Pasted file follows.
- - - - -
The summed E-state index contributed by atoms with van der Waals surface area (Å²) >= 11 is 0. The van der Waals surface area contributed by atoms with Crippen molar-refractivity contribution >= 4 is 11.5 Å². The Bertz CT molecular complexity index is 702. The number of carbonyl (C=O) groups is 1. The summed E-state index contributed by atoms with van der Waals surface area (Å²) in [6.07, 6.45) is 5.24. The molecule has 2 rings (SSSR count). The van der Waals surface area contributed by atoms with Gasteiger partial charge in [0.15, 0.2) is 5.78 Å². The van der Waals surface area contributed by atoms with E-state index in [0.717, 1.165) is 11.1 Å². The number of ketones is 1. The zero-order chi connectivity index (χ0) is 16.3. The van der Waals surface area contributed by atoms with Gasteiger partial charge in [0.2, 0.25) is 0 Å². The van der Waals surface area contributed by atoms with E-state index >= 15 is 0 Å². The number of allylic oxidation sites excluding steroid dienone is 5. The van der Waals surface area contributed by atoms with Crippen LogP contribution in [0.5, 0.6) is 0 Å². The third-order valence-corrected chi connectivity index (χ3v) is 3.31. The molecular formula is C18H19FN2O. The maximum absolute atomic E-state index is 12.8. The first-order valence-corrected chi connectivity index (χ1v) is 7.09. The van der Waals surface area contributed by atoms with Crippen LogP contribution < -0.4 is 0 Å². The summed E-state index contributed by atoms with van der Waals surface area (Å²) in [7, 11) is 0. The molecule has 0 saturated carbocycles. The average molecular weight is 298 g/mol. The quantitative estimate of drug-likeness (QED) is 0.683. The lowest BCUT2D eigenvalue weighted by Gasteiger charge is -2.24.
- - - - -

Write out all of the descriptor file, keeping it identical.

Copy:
The summed E-state index contributed by atoms with van der Waals surface area (Å²) >= 11 is 0. The van der Waals surface area contributed by atoms with Crippen molar-refractivity contribution >= 4 is 11.5 Å². The Bertz CT molecular complexity index is 702. The number of carbonyl (C=O) groups is 1. The summed E-state index contributed by atoms with van der Waals surface area (Å²) in [6.07, 6.45) is 5.24. The molecule has 2 rings (SSSR count). The van der Waals surface area contributed by atoms with Gasteiger partial charge in [0.15, 0.2) is 5.78 Å². The van der Waals surface area contributed by atoms with E-state index in [0.717, 1.165) is 11.1 Å². The number of ketones is 1. The zero-order chi connectivity index (χ0) is 16.3. The van der Waals surface area contributed by atoms with Gasteiger partial charge in [0.2, 0.25) is 0 Å². The van der Waals surface area contributed by atoms with E-state index >= 15 is 0 Å². The number of allylic oxidation sites excluding steroid dienone is 5. The van der Waals surface area contributed by atoms with Crippen LogP contribution in [0.5, 0.6) is 0 Å². The third-order valence-corrected chi connectivity index (χ3v) is 3.31. The molecular formula is C18H19FN2O. The maximum absolute atomic E-state index is 12.8. The first-order valence-corrected chi connectivity index (χ1v) is 7.09. The van der Waals surface area contributed by atoms with Crippen LogP contribution < -0.4 is 0 Å². The summed E-state index contributed by atoms with van der Waals surface area (Å²) in [7, 11) is 0. The molecule has 0 saturated carbocycles. The average molecular weight is 298 g/mol. The quantitative estimate of drug-likeness (QED) is 0.683. The lowest BCUT2D eigenvalue weighted by Gasteiger charge is -2.24.